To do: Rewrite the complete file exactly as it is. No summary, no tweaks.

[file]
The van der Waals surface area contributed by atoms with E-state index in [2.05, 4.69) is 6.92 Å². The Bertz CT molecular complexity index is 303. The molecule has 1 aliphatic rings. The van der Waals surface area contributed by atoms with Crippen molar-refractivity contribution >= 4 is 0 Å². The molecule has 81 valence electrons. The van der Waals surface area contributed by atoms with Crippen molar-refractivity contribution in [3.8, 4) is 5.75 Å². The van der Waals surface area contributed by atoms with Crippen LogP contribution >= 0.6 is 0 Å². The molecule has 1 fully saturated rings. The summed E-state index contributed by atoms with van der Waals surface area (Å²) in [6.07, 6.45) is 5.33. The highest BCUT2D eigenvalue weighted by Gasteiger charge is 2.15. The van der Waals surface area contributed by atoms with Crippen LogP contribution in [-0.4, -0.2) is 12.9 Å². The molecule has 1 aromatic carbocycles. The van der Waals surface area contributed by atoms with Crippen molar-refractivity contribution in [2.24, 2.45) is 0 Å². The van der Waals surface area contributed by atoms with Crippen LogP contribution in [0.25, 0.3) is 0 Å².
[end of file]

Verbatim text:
The van der Waals surface area contributed by atoms with E-state index in [2.05, 4.69) is 6.92 Å². The Bertz CT molecular complexity index is 303. The molecule has 1 aliphatic rings. The van der Waals surface area contributed by atoms with Crippen molar-refractivity contribution >= 4 is 0 Å². The molecule has 81 valence electrons. The van der Waals surface area contributed by atoms with Crippen molar-refractivity contribution in [3.8, 4) is 5.75 Å². The van der Waals surface area contributed by atoms with Crippen LogP contribution >= 0.6 is 0 Å². The molecule has 1 fully saturated rings. The summed E-state index contributed by atoms with van der Waals surface area (Å²) in [6.07, 6.45) is 5.33. The highest BCUT2D eigenvalue weighted by Gasteiger charge is 2.15. The van der Waals surface area contributed by atoms with Crippen LogP contribution in [-0.4, -0.2) is 12.9 Å². The molecule has 1 aromatic carbocycles. The van der Waals surface area contributed by atoms with Crippen molar-refractivity contribution in [2.24, 2.45) is 0 Å². The van der Waals surface area contributed by atoms with Crippen LogP contribution in [0.25, 0.3) is 0 Å².